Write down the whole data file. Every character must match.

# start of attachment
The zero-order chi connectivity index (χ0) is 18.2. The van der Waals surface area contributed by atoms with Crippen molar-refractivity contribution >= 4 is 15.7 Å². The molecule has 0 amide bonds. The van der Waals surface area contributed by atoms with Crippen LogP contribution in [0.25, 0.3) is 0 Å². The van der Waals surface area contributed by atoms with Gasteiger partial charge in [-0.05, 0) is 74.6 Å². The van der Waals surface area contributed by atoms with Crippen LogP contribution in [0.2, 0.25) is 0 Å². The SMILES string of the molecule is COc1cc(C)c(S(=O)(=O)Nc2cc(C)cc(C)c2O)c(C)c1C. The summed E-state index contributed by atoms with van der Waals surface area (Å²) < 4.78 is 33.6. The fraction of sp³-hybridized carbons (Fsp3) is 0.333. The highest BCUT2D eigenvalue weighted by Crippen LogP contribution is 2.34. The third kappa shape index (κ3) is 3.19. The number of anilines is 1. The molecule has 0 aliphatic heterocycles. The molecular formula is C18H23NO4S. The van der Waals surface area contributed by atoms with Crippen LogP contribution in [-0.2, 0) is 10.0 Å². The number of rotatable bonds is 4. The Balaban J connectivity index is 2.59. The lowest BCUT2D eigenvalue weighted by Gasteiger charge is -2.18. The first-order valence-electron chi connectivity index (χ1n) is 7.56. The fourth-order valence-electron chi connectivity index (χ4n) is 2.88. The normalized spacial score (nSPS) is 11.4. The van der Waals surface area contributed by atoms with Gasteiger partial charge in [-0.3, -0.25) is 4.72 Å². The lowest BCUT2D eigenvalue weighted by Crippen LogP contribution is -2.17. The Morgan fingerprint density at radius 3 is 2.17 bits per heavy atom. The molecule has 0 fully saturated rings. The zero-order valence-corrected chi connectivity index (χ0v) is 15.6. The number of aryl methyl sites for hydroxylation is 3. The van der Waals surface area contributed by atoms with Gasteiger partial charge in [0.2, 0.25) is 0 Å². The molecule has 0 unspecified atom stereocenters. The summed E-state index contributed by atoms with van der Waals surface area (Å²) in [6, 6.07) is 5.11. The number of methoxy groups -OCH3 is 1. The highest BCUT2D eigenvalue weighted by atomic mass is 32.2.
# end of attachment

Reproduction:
The zero-order chi connectivity index (χ0) is 18.2. The van der Waals surface area contributed by atoms with Crippen molar-refractivity contribution >= 4 is 15.7 Å². The molecule has 0 amide bonds. The van der Waals surface area contributed by atoms with Crippen LogP contribution in [0.25, 0.3) is 0 Å². The van der Waals surface area contributed by atoms with Gasteiger partial charge in [-0.05, 0) is 74.6 Å². The van der Waals surface area contributed by atoms with Crippen LogP contribution in [0.2, 0.25) is 0 Å². The SMILES string of the molecule is COc1cc(C)c(S(=O)(=O)Nc2cc(C)cc(C)c2O)c(C)c1C. The summed E-state index contributed by atoms with van der Waals surface area (Å²) < 4.78 is 33.6. The fraction of sp³-hybridized carbons (Fsp3) is 0.333. The highest BCUT2D eigenvalue weighted by Crippen LogP contribution is 2.34. The third kappa shape index (κ3) is 3.19. The number of anilines is 1. The molecule has 0 aliphatic heterocycles. The molecular formula is C18H23NO4S. The van der Waals surface area contributed by atoms with Crippen LogP contribution in [-0.2, 0) is 10.0 Å². The number of rotatable bonds is 4. The Balaban J connectivity index is 2.59. The lowest BCUT2D eigenvalue weighted by Gasteiger charge is -2.18. The first-order valence-electron chi connectivity index (χ1n) is 7.56. The fourth-order valence-electron chi connectivity index (χ4n) is 2.88. The normalized spacial score (nSPS) is 11.4. The van der Waals surface area contributed by atoms with Gasteiger partial charge in [-0.3, -0.25) is 4.72 Å². The lowest BCUT2D eigenvalue weighted by Crippen LogP contribution is -2.17. The Morgan fingerprint density at radius 3 is 2.17 bits per heavy atom. The molecule has 0 fully saturated rings. The zero-order valence-corrected chi connectivity index (χ0v) is 15.6. The number of aryl methyl sites for hydroxylation is 3. The van der Waals surface area contributed by atoms with Gasteiger partial charge in [0.2, 0.25) is 0 Å². The molecule has 0 unspecified atom stereocenters. The summed E-state index contributed by atoms with van der Waals surface area (Å²) in [6, 6.07) is 5.11. The number of methoxy groups -OCH3 is 1. The highest BCUT2D eigenvalue weighted by atomic mass is 32.2.